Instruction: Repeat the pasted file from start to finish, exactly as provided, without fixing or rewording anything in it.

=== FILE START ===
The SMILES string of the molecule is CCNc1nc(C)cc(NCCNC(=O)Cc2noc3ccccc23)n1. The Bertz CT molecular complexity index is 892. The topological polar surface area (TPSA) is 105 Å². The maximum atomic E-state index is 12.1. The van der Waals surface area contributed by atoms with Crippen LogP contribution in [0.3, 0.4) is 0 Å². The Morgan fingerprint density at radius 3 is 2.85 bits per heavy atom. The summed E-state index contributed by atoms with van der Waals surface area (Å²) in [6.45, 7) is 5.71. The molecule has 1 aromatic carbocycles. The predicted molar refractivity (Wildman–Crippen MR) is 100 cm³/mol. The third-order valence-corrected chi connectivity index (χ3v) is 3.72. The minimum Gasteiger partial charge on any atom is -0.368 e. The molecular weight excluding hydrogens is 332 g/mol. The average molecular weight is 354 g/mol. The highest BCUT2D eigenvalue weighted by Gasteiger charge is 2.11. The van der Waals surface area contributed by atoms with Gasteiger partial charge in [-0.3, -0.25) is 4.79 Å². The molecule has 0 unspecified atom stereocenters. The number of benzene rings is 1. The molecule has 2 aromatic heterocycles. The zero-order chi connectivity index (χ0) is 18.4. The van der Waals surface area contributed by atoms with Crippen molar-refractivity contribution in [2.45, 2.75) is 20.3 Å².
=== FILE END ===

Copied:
The SMILES string of the molecule is CCNc1nc(C)cc(NCCNC(=O)Cc2noc3ccccc23)n1. The Bertz CT molecular complexity index is 892. The topological polar surface area (TPSA) is 105 Å². The maximum atomic E-state index is 12.1. The van der Waals surface area contributed by atoms with Crippen LogP contribution in [0.3, 0.4) is 0 Å². The Morgan fingerprint density at radius 3 is 2.85 bits per heavy atom. The summed E-state index contributed by atoms with van der Waals surface area (Å²) in [6.45, 7) is 5.71. The molecule has 1 aromatic carbocycles. The predicted molar refractivity (Wildman–Crippen MR) is 100 cm³/mol. The third-order valence-corrected chi connectivity index (χ3v) is 3.72. The minimum Gasteiger partial charge on any atom is -0.368 e. The molecular weight excluding hydrogens is 332 g/mol. The average molecular weight is 354 g/mol. The highest BCUT2D eigenvalue weighted by Gasteiger charge is 2.11. The van der Waals surface area contributed by atoms with Gasteiger partial charge in [-0.3, -0.25) is 4.79 Å². The molecule has 0 unspecified atom stereocenters. The number of benzene rings is 1. The molecule has 2 aromatic heterocycles. The zero-order chi connectivity index (χ0) is 18.4. The van der Waals surface area contributed by atoms with Crippen molar-refractivity contribution in [2.45, 2.75) is 20.3 Å².